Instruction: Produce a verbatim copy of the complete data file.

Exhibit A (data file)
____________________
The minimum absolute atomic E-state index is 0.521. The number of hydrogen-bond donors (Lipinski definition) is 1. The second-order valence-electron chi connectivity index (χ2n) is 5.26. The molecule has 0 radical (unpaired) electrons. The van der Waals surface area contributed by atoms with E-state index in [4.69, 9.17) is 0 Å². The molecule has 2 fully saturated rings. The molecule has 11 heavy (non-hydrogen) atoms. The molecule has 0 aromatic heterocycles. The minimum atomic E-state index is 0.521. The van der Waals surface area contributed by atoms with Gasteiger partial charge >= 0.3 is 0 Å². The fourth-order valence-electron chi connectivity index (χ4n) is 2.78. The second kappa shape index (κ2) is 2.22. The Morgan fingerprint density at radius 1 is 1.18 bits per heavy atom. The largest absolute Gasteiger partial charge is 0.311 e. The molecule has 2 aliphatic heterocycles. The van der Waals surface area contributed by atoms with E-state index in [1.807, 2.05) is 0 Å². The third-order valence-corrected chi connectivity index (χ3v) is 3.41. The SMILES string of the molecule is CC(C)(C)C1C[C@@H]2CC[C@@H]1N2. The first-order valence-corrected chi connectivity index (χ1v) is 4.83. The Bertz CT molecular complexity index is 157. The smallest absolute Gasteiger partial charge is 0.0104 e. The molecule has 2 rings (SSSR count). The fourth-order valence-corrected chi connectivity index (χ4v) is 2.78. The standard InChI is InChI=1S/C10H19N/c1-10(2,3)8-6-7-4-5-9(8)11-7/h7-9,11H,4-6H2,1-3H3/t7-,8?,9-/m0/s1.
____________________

The minimum absolute atomic E-state index is 0.521. The number of hydrogen-bond donors (Lipinski definition) is 1. The second-order valence-electron chi connectivity index (χ2n) is 5.26. The molecule has 0 radical (unpaired) electrons. The van der Waals surface area contributed by atoms with E-state index in [4.69, 9.17) is 0 Å². The molecule has 2 fully saturated rings. The molecule has 11 heavy (non-hydrogen) atoms. The molecule has 0 aromatic heterocycles. The minimum atomic E-state index is 0.521. The van der Waals surface area contributed by atoms with Gasteiger partial charge >= 0.3 is 0 Å². The fourth-order valence-electron chi connectivity index (χ4n) is 2.78. The second kappa shape index (κ2) is 2.22. The Morgan fingerprint density at radius 1 is 1.18 bits per heavy atom. The largest absolute Gasteiger partial charge is 0.311 e. The molecule has 2 aliphatic heterocycles. The van der Waals surface area contributed by atoms with E-state index in [1.807, 2.05) is 0 Å². The third-order valence-corrected chi connectivity index (χ3v) is 3.41. The SMILES string of the molecule is CC(C)(C)C1C[C@@H]2CC[C@@H]1N2. The first-order valence-corrected chi connectivity index (χ1v) is 4.83. The Bertz CT molecular complexity index is 157. The smallest absolute Gasteiger partial charge is 0.0104 e. The molecule has 2 rings (SSSR count). The fourth-order valence-corrected chi connectivity index (χ4v) is 2.78. The standard InChI is InChI=1S/C10H19N/c1-10(2,3)8-6-7-4-5-9(8)11-7/h7-9,11H,4-6H2,1-3H3/t7-,8?,9-/m0/s1.